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Types of Evaluation

A number of options for evaluating papers exist; evaluating a paper need not involve correcting every surface error and writing voluminous comments at the end.

  • Give separate grades for form and content.
  • Use "performance" grading: if students do the assignment, they get credit (or points). You make no value judgments about the quality of the work, merely decide what's an acceptable amount of work.
  • Use "impression marking:" scan the paper and mark it based on your general impression of paper's effectiveness. Again, have a clear set of criteria in mind--or even written down--as you read.
  • Use portfolio evaluation: rather than evaluating individual papers, evaluate a student's entire output at the end of the course.
  • Evaluate based strictly on clearly defined criteria, which may be set out in the form of:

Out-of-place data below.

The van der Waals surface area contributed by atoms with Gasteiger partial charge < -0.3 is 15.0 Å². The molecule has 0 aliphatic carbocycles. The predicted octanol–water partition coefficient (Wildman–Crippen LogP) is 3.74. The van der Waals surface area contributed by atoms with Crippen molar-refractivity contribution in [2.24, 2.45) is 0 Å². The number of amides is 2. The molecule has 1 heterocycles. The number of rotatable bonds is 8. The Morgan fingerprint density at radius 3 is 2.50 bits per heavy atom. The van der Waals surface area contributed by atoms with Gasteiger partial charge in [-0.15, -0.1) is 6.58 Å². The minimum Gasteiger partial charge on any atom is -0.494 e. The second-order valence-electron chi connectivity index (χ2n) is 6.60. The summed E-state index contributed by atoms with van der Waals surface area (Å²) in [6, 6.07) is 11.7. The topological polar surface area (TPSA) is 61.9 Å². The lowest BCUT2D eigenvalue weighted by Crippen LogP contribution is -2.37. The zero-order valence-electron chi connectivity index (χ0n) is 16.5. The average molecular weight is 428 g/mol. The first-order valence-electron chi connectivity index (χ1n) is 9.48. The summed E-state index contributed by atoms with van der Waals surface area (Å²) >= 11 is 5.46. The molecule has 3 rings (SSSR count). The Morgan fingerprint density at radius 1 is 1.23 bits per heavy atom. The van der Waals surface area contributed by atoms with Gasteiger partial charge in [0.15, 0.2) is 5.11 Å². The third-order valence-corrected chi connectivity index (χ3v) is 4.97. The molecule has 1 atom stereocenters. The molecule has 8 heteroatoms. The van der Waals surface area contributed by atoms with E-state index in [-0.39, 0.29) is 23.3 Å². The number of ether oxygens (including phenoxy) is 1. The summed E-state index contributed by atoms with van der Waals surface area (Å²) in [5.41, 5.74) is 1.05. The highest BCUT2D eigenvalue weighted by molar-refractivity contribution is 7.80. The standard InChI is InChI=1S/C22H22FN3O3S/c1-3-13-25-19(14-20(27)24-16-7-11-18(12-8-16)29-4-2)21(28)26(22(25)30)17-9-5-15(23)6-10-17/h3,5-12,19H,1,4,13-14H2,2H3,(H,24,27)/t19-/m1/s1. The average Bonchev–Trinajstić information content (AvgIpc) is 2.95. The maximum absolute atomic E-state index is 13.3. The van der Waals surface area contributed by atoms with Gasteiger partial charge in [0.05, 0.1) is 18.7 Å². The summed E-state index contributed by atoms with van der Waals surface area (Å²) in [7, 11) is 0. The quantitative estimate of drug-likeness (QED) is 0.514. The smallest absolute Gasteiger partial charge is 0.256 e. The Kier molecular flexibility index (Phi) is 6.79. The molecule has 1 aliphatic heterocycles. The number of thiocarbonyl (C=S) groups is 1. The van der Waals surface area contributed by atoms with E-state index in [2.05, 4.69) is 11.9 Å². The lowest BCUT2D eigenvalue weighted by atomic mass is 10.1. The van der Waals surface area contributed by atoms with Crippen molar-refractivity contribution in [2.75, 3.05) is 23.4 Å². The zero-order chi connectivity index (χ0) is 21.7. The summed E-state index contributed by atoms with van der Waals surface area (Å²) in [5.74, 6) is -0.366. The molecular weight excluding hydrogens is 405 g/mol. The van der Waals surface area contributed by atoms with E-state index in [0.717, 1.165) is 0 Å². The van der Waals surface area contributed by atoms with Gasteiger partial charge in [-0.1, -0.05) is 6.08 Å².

• Contracts: you create a contract which spells out how much work and/or what sort must be done to receive a particular grade. The student chooses what grade to work for.
    • Checksheets: you list the criteria for an acceptable piece of work and evaluate based on how many criteria are met.
    • Scales: rank a student's work based on your criteria. Analytic and Dichotomous are just two of a variety of scales; examples are below.
      Low     High

General Merit 

Ideas 2 4 6 8 10
  Organization  2 4 6 8 10
  Wording  1 2 3 4 5


Spelling and Punctuation 1 2 3 4 5
  Grammar & Usage  1 2 3 4 5


Understanding of Terms  2 4 6 8 10
  Application of Concepts  2 4 6 8 10

Total Score:

  Yes  No  
Content      Ideas are insightful 
       Ideas are original 
      Ideas are logical 
      Ideas are clearly expressed 
Organization      There is a thesis 
      Thesis is adequately developed
      Many misspellings 
Mechanics      Awkward sentences